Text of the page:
As you say here better than I could, the narration is a drag net of authority. Oral histories (what else is music at its various points of origin?) are too intimate and too plural and too contradictory to hide the truth that the truth itself is process rather than an object. Like the big Wolf said, "Who's been talking?" And there I go wrapping a brick in a label.

Greyhoos said...

Hey, thanks again, Ralph. It's nice to hear that something that was little more than a writing exercise hit some kind of mark.

But yeah, dead-on --- especially the bit about oral histories/the preliterate.

The whole matter of the breakdown of language has long fascinated, especially in music. In this instance, the encountered photo put me in mind of something specific. That being that when I went seeking out JLH's music many years ago, there wasn't much on the market -- not much in print on vinyl, and CD reissues were still a few years off. So I would with some vault-trawling European LP that had a lot of previously unreleased material on it. And that material had gone unreleased because it was fairly atypical of Hooker's usual "stomping," "shouting," boogie fare. Quite a number of the songs were incredibly sparse, subdued, droning and almost meditative at times. All of which pretty much warped the way I'd hear the guy's music thereafter.

And this song in particular made a big impression, and directly relates to the above...

http://www.youtube.com/watch?v=mle_H1y3jRY

ralph dorey said...

That's a great song and a great example. Pop music as a system and product is all about delivery of a content, and this is perhaps why instrumental hits are so rare (Sleepwalk, Apache, Rumble) because it's hard to hook an audience with the promise of the (familiar) content that will be delivered. The pre-language sensations from mere music are hard to sell I imagine because it's harder to install a single narrative (so we need song titles that do that). I wonder if the three songs mentioned are exceptions because they almost work as narration themselves? They play a recognised scene.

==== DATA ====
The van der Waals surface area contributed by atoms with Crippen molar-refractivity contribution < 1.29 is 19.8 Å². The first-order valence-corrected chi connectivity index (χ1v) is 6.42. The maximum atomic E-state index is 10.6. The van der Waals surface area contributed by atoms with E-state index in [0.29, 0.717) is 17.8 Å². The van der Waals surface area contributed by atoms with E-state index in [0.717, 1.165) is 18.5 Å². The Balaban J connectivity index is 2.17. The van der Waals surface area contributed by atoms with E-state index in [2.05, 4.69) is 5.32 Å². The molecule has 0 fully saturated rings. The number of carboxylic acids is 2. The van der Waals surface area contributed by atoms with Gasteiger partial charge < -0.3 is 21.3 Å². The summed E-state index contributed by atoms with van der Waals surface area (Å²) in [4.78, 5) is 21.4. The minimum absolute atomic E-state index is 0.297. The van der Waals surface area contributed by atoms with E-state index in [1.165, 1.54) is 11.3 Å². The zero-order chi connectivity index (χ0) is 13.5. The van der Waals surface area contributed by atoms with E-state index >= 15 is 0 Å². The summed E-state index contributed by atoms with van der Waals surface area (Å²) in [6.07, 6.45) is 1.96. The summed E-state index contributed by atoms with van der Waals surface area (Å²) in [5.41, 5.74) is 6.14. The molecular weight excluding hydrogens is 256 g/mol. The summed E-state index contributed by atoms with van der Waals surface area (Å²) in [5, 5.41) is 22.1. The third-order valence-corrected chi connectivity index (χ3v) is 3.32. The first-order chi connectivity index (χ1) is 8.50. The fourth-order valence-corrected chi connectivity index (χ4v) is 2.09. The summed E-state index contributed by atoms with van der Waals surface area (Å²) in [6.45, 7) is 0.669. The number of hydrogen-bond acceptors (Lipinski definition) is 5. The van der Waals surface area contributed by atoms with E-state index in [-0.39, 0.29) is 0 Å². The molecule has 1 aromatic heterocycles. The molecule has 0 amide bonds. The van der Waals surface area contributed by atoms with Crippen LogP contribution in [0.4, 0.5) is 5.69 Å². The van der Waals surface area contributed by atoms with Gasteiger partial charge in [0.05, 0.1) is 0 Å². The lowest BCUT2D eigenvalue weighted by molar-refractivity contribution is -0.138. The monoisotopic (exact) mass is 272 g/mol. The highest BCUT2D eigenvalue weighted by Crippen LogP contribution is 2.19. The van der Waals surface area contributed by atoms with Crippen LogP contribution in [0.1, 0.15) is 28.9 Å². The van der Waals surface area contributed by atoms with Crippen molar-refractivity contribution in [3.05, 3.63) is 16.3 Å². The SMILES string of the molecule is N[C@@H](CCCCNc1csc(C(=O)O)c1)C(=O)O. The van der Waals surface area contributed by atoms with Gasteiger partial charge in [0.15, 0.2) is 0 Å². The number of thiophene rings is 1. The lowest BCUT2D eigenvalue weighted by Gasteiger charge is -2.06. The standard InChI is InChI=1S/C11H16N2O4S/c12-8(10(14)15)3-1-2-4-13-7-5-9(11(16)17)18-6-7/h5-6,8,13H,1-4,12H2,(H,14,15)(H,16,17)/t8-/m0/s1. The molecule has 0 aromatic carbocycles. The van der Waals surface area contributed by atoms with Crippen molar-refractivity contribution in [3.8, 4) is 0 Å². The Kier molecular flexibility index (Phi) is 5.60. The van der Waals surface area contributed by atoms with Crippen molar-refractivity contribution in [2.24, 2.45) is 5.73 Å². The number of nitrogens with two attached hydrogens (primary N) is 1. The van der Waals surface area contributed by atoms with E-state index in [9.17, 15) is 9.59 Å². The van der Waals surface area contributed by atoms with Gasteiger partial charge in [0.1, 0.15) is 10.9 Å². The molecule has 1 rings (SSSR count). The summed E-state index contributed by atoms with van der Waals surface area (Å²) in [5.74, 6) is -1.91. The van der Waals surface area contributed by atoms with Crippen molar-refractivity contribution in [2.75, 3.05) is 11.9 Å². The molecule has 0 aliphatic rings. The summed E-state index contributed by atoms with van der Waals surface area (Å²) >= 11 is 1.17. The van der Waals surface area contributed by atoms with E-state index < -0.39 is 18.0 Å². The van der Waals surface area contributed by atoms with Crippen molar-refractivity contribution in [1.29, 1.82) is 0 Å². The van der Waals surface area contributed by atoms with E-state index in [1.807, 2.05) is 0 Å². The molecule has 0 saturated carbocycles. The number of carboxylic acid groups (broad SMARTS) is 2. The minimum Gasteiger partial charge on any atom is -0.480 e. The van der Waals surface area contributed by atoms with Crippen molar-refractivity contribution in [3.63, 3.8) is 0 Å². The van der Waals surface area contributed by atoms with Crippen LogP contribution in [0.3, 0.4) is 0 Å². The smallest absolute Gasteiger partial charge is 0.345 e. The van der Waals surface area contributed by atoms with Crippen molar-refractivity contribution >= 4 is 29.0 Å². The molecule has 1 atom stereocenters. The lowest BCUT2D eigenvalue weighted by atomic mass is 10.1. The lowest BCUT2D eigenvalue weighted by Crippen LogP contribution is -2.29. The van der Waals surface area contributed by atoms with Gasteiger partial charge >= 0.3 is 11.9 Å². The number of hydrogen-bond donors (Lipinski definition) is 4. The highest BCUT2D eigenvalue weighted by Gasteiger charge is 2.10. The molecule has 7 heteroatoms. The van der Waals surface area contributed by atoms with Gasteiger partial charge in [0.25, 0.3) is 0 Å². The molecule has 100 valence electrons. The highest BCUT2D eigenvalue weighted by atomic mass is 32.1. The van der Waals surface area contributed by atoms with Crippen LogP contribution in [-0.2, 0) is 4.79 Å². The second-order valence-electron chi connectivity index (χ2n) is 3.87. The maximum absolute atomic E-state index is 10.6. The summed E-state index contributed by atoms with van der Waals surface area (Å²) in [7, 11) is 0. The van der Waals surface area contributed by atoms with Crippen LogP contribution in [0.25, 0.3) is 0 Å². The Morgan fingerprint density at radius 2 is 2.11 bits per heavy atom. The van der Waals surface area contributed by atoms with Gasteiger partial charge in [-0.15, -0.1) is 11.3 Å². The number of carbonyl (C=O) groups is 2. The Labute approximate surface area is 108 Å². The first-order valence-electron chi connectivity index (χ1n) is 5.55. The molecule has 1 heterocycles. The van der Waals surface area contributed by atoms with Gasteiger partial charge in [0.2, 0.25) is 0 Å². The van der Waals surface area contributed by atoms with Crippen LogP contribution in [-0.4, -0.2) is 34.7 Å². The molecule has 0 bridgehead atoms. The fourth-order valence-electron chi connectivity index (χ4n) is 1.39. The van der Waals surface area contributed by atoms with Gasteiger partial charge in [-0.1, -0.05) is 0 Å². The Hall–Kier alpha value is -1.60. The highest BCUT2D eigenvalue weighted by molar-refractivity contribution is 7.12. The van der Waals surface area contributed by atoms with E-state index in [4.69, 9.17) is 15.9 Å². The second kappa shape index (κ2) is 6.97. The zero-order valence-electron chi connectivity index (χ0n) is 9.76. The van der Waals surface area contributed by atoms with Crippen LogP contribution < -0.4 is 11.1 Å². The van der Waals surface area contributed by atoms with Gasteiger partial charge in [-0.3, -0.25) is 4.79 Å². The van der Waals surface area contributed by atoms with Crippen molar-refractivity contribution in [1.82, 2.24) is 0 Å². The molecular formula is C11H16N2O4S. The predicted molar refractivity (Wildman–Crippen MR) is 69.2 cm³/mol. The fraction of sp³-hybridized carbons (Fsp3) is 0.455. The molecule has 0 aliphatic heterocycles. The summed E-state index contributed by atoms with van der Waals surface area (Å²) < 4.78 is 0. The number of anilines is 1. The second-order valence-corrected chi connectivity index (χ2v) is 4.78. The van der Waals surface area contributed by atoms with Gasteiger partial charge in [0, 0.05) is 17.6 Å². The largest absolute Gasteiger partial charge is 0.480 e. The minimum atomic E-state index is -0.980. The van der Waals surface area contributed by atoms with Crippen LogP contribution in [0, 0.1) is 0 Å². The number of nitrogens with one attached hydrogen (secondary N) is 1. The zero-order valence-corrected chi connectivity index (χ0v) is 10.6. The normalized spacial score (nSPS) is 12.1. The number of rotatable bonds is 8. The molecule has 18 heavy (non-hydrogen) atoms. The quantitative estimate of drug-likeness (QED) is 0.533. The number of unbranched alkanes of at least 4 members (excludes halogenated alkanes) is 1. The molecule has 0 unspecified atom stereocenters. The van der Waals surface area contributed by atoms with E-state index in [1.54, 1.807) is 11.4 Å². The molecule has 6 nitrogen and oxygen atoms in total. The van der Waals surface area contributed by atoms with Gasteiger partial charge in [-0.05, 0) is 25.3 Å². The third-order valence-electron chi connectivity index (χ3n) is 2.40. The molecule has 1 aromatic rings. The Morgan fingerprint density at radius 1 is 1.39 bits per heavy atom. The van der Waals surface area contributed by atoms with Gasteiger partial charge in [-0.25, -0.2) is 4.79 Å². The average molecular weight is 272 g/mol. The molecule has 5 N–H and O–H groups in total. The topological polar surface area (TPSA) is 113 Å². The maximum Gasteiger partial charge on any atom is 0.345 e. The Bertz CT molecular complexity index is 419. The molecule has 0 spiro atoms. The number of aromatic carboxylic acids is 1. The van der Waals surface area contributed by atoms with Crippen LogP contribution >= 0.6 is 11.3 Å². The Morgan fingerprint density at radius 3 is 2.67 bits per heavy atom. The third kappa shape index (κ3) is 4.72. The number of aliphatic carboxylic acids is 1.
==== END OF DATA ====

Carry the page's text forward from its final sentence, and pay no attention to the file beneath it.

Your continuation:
The myth of a linear history never really goes away. The whole point of publishing is to try and cause one dribble to solidify and hopefully get other to join it, forming a stalagmite and calling all other pathways heretical deviations. I'm sure that if our time seems schizophrenic musically, it's not because of the increased access to sources in the past, but because of the levelling of publishing's authority through the internet. blah blah blah. I wonder how many other artists out there had a completely different musical centre from the one we were given because some people decided that's where it should be and called all deviations "out of character".

Greyhoos said...

Alinear and atemporal, yes. And this puts me in mid of a couple of musical outfits from about 20 years ago or so...

The first being some crusty UK thrash outfit who had a vocalist but no lyrics as such. The frontman would just belt out -- in a very guttural, grunty howl -- a bunch of nonsense wordless syllables that sounded like lyrics. Can't remember the band exactly -- Extreme Noise Terror, perhaps?

And then just before that was the band Gore, who had lyrics but no vocalist. The one album of theirs I remember was entirely instrumental, but it came with a lyrics sheet. So I guess it was left up to the listener to decide/imagine how they should be sung.

ralph dorey said...

http://youtu.be/rwQuPCqA5AI

Greyhoos said...

Hahaha. Nice one. Hadn't heard it before now. Kinda like a radical update of these two perennial tunes of yore...

http://www.youtube.com/watch?v=i_RD1CIOakY

http://www.youtube.com/watch?v=84GeSjrWwug